To comply with Canadian International Pharmacy Association regulations you are permitted to order a 3-month supply or the closest package size available based on your personal prescription. read more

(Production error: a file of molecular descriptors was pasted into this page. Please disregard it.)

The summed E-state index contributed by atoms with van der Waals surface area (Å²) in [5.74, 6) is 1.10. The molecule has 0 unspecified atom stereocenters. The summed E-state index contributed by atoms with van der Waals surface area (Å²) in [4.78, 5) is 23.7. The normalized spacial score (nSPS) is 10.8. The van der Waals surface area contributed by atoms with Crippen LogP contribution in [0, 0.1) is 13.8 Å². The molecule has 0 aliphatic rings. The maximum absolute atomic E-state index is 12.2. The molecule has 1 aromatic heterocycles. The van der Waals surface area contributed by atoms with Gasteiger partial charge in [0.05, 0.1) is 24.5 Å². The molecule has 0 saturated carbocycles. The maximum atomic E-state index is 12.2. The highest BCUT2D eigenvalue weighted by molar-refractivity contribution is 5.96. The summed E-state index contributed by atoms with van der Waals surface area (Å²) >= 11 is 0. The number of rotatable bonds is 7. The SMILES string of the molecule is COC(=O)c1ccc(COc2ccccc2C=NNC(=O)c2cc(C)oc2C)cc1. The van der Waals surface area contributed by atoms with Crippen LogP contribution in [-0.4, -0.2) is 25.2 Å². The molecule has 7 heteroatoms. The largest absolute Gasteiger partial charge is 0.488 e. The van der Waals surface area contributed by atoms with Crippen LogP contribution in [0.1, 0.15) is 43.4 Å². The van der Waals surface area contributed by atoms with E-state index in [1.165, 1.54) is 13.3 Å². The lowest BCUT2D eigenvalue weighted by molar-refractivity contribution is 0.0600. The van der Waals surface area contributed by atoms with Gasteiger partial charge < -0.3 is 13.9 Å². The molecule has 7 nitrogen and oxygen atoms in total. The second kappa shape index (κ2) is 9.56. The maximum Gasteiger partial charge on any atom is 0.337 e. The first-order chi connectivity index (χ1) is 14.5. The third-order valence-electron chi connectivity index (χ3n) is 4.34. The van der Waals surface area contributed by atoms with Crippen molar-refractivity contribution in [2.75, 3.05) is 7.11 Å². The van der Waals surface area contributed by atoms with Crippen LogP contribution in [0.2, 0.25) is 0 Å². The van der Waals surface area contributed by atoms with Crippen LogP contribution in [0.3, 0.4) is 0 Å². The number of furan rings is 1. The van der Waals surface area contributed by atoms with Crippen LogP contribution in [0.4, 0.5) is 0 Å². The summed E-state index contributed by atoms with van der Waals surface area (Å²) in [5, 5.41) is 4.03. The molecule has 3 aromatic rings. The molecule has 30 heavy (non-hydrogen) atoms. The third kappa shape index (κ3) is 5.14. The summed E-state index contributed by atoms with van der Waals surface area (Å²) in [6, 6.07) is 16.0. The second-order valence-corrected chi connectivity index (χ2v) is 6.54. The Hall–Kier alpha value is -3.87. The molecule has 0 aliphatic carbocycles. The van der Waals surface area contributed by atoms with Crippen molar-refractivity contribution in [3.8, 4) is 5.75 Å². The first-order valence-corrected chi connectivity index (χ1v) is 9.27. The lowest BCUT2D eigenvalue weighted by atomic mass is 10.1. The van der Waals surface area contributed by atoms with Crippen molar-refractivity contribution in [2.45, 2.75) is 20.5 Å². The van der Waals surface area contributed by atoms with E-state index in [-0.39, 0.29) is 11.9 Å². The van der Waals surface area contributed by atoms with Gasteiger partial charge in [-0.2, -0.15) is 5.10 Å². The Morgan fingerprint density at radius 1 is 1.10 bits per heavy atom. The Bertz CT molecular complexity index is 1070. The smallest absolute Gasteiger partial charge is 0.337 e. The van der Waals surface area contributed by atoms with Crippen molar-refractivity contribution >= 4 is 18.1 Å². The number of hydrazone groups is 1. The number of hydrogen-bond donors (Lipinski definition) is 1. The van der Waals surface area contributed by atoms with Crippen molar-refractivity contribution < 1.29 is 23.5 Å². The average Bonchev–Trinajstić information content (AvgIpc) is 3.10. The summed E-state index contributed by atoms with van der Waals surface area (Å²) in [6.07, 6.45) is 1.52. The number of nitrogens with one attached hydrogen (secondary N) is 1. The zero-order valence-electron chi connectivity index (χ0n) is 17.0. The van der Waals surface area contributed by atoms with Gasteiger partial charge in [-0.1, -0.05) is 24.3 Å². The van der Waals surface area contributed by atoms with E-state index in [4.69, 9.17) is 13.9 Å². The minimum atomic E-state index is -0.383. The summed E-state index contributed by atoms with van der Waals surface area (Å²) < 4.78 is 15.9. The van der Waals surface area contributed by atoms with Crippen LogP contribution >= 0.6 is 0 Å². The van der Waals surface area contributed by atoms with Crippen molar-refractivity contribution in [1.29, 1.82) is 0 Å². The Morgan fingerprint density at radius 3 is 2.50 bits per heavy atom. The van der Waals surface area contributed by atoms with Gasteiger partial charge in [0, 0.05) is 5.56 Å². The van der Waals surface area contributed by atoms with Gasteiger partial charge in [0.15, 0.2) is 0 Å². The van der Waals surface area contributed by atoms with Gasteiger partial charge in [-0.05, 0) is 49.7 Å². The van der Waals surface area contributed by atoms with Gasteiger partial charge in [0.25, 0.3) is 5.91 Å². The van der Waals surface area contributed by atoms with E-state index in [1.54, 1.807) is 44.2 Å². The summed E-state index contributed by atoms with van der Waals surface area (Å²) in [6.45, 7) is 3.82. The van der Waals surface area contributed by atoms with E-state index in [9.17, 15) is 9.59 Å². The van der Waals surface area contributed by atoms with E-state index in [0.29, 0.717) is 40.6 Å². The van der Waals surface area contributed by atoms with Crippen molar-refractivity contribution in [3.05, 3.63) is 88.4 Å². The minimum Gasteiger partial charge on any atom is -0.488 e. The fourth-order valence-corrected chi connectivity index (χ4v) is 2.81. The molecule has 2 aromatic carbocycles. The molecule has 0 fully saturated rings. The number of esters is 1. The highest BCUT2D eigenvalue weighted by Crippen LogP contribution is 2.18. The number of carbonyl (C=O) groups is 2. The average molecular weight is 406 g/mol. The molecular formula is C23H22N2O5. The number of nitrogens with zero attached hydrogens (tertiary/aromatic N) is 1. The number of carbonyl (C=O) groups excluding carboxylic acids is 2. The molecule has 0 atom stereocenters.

(hye droe koe' done)[Posted 01/11/2018] AUDIENCE: Family Practice, Pediatrics ISSUE: FDA is requiring safety labeling changes for prescription cough and cold medicines containing codeine or hydrocodone to limit the use of these products to adults 18 years and older because the risks of these medicines outweigh their benefits in children younger than 18. FDA is also requiring the addition of safety information about the risks of misuse, abuse, addiction, overdose, death, and slowed or difficult breathing to the Boxed Warning, the most prominent warning, of the drug labels for prescription cough and cold medicines containing codeine or hydrocodone. Some codeine cough medicines are available OTC in a few states, and FDA is also considering regulatory action for these products. FDA is taking this action after conducting an extensive review and convening a panel of outside experts, available at: http://bit.ly/2D5011o. Both of these determined the risks of slowed or difficult breathing, misuse, abuse, addiction, overdose, and death with these medicines outweigh their benefits in patients younger than 18. See the FDA Drug Safety Communication, available at: http://bit.ly/2EBSDHU, for a list of prescription cough and cold medicines containing codeine or hydrocodone BACKGROUND: Codeine and hydrocodone are available in combination with other medicines, such as antihistamines and decongestants, in prescription medicines to treat coughs and symptoms associated with allergies or the common cold. Other non-opioid prescription and OTC medicines are available to treat these symptoms. RECOMMENDATION: Health care professionals should be aware that FDA is changing the age range for which prescription opioid cough and cold medicines are indicated. These products will no longer be indicated for use in children, and their use in this age group is not recommended. Health care professionals should reassure parents that cough due to a cold or upper respiratory infection is self-limited and generally does not need to be treated. For those children in whom cough treatment is necessary, alternative medicines are available. These include over-the-counter (OTC) products such as dextromethorphan, as well as prescription benzonatate products. Parents and caregivers should be aware that prescription opioid cough and cold medicines that include codeine or hydrocodone should not be used in children. Codeine and hydrocodone are narcotic medicines called opioids and may carry serious risks when used in children. It is important for parents and caregivers to understand that a cough due to a common cold often does not need medicines for treatment. If a cough medicine is prescribed, ask your child's health care professional or a pharmacist if it contains an opioid such as codeine or hydrocodone. Always read the labels on prescription bottles. If the medicine prescribed for your child contains an opioid, talk to your child's health care professional about a different, non-opioid medicine, or if you have any questions or concerns. Hydrocodone may cause serious or life-threatening breathing problems, especially during the first 24 to 72 hours of your treatment and any time your dose is increased. Your doctor will monitor you carefully during your treatment. Tell your doctor if you have or have ever had slowed breathing or asthma. Your doctor will probably tell you not to take a hydrocodone combination product. Also tell your doctor if you have or have ever had lung disease such as chronic obstructive pulmonary disease (COPD; a group of diseases that affect the lungs and airways), a head injury, or any condition that increases the amount of pressure in your brain. The risk that you will develop breathing problems may be higher if you are an older adult or are weak or malnourished due to disease. If you experience any of the following symptoms, call your doctor immediately or get emergency medical treatment: slowed breathing, long pauses between breaths, or shortness of breath. Taking certain medications with a hydrocodone combination product may increase the risk of serious or life-threatening breathing problems, sedation, or coma. Tell your doctor if you are taking, plan to take or plan to stop taking any of the following medications: certain antifungal medications including itraconazole (Onmel, Sporanox), ketoconazole (Nizoral), and voriconazole (Vfend); benzodiazepines such as alprazolam (Xanax), chlordiazepoxide (Librium), clonazepam (Klonopin), diazepam (Diastat, Valium), estazolam, flurazepam, lorazepam (Ativan), oxazepam, temazepam (Restoril), and triazolam (Halcion); erythromycin (Erytab, Erythrocin); certain medications for human immunodeficiency virus (HIV) including indinavir (Crixivan), nelfinavir (Viracept), and ritonavir (Norvir, in Kaletra); medications for mental illness or nausea; other medications for pain; phenytoin (Dilantin, Phenytek); rifampin (Rifadin, Rimactane, in Rifamate); muscle relaxants; sedatives; sleeping pills; or tranquilizers. Your doctor may need to change the dosages of your medications and will monitor you carefully. If you take a hydrocodone combination product with any of these medications and you develop any of the following symptoms, call your doctor immediately or seek emergency medical care: unusual dizziness, lightheadedness, extreme sleepiness, slowed or difficult breathing, or unresponsiveness. Be sure that your caregiver or family members know which symptoms may be serious so they can call the doctor or emergency medical care if you are unable to seek treatment on your own. Drinking alcohol, taking prescription or nonprescription medications that contain alcohol, or using street drugs during your treatment with a hydrocodone combination product increases the risk that you will experience these serious, life-threatening side effects. Do not drink alcohol, take prescription or nonprescription medications that contain alcohol, or use street drugs during your treatment. Hydrocodone combination products may be habit-forming. Do not take more of it, take it more often, or take it in a different way than directed by your doctor. Tell your doctor if you or anyone in your family drinks or has ever drunk large amounts of alcohol, uses or has ever used street drugs, or has overused prescription medications, or if you have or have ever had depression or another mental illness. There is a greater risk that you will overuse a hydrocodone combination product if you have or have ever had any of these conditions. Do not allow anyone else to take your medication. Hydrocodone may harm or cause death to other people who take your medication, especially children. Tell your doctor if you are pregnant or plan to become pregnant. If you take a hydrocodone combination product regularly during your pregnancy, your baby may experience life-threatening withdrawal symptoms after birth. Tell your baby's doctor right away if your baby experiences any of the following symptoms: irritability, hyperactivity, abnormal sleep, high-pitched cry, uncontrollable shaking of a part of the body, vomiting, diarrhea, or failure to gain weight. Talk to your doctor about the risks of taking a hydrocodone combination product.